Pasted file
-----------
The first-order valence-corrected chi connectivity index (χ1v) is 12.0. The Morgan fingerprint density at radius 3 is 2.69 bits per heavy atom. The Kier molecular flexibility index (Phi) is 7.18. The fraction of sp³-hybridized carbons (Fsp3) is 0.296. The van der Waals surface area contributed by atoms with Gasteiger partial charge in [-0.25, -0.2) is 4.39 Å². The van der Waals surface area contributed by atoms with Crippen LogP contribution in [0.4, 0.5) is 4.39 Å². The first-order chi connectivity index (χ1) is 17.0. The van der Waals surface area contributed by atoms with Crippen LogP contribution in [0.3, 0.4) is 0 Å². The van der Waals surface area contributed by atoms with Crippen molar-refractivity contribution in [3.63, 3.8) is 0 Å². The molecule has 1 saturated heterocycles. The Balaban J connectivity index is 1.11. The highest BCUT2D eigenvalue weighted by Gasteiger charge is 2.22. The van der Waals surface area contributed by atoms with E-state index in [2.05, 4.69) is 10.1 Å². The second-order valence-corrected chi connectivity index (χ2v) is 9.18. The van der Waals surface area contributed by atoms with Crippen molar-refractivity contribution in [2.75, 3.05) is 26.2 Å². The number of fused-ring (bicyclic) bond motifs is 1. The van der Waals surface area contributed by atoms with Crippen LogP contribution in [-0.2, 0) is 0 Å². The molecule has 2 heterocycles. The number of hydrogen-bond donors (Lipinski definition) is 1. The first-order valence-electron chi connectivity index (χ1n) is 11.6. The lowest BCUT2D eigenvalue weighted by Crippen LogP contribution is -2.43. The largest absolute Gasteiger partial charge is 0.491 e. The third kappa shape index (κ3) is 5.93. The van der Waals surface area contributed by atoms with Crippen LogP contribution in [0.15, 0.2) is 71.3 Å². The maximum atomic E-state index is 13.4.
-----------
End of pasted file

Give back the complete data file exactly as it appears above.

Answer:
The first-order valence-corrected chi connectivity index (χ1v) is 12.0. The Morgan fingerprint density at radius 3 is 2.69 bits per heavy atom. The Kier molecular flexibility index (Phi) is 7.18. The fraction of sp³-hybridized carbons (Fsp3) is 0.296. The van der Waals surface area contributed by atoms with Gasteiger partial charge in [-0.25, -0.2) is 4.39 Å². The van der Waals surface area contributed by atoms with Crippen LogP contribution in [0.4, 0.5) is 4.39 Å². The first-order chi connectivity index (χ1) is 17.0. The van der Waals surface area contributed by atoms with Crippen LogP contribution in [0.3, 0.4) is 0 Å². The van der Waals surface area contributed by atoms with Crippen molar-refractivity contribution in [3.63, 3.8) is 0 Å². The molecule has 1 saturated heterocycles. The Balaban J connectivity index is 1.11. The highest BCUT2D eigenvalue weighted by Gasteiger charge is 2.22. The van der Waals surface area contributed by atoms with E-state index in [2.05, 4.69) is 10.1 Å². The second-order valence-corrected chi connectivity index (χ2v) is 9.18. The van der Waals surface area contributed by atoms with Crippen molar-refractivity contribution in [2.75, 3.05) is 26.2 Å². The number of fused-ring (bicyclic) bond motifs is 1. The van der Waals surface area contributed by atoms with Crippen LogP contribution in [-0.2, 0) is 0 Å². The molecule has 2 heterocycles. The number of hydrogen-bond donors (Lipinski definition) is 1. The first-order valence-electron chi connectivity index (χ1n) is 11.6. The lowest BCUT2D eigenvalue weighted by Crippen LogP contribution is -2.43. The largest absolute Gasteiger partial charge is 0.491 e. The third kappa shape index (κ3) is 5.93. The van der Waals surface area contributed by atoms with Crippen LogP contribution in [0.15, 0.2) is 71.3 Å². The maximum atomic E-state index is 13.4.